Sea Shanties were entertaining songs that were sung during voyages in order to keep the sailors and pirates motivated during long spells at sea. The word “shanty” comes from the French “chanter” (to Sing) and was often spelled “chanty”, thus sea shanties become the popular term.
Sea Shanties for Pirates’ Work and Play
Sea shanties had two equally important purposes. Firstly, they served to keep pirates motivated in their work by mimicking the rhythm of the hard, rough tasks that were common aboard pirate ships. They also, however, served as entertainment to pass the time and relieve the boredom of sea travel or the pain of home-sickness. Such songs were designed to match the rhythm of common jobs aboard a ship such as pulling rigs or mopping the decks; they synchronized the workers and made their days more enjoyable.
Types of Sea Shanties for Pirates
Most pirate sea shanties worked on a call and response format. The shantyman (song leader) would begin the shanty and the crew would reply, such as:
Shantyman: Come all ye young fellows that follows the sea
All crew: To me, way hey, blow the man down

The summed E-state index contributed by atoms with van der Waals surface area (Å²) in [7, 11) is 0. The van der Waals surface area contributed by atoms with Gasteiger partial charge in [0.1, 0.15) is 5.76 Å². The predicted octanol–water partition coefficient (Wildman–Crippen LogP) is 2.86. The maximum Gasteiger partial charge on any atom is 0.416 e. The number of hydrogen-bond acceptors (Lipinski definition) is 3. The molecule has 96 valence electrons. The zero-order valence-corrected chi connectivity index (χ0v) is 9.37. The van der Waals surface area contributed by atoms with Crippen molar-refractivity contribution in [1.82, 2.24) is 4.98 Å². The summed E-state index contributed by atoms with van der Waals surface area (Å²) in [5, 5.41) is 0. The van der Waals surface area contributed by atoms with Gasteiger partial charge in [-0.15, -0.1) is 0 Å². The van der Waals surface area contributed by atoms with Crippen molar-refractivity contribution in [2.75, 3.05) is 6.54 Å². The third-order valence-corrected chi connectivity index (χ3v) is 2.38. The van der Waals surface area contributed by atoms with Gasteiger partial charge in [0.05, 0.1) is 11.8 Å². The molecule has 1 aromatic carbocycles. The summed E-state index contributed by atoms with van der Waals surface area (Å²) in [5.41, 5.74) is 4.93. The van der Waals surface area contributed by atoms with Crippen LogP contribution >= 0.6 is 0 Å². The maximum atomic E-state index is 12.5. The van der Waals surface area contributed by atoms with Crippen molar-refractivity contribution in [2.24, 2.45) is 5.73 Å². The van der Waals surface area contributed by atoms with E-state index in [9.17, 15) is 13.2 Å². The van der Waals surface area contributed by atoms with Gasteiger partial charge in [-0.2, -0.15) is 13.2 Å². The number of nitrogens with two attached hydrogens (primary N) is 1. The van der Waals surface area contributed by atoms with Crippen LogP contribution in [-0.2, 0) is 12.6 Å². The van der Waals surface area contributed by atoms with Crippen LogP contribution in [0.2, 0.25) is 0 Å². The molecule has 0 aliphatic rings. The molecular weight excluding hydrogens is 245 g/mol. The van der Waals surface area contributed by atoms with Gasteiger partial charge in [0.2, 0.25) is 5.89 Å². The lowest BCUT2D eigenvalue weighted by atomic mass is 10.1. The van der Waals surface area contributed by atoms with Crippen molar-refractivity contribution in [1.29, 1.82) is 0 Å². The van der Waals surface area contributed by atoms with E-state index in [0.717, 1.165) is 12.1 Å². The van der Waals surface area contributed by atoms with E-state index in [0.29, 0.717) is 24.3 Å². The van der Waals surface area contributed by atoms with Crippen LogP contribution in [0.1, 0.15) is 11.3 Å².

Shantyman: Now please pay attention and listen to me
All Crew: Give me some time to blow the man down
This is a good, if very short, example of the format and structure commonly used in a sea shanty. This kind of song was intended to encourage cooperation and synchronization of action between sailors or pirates, which would make the work easier for all.
There were also many different kinds of sea shanties for pirates, depending on the kind of work being done; short drag sea shanties were designed for quick tasks and long drag shanties were for timely tasks, while pumping shanties were sung for dealing with leaking boats etc. The entertainment sea shanties were of a different nature; they reminded pirates of the great battles and pleasant places they had experienced during their voyages.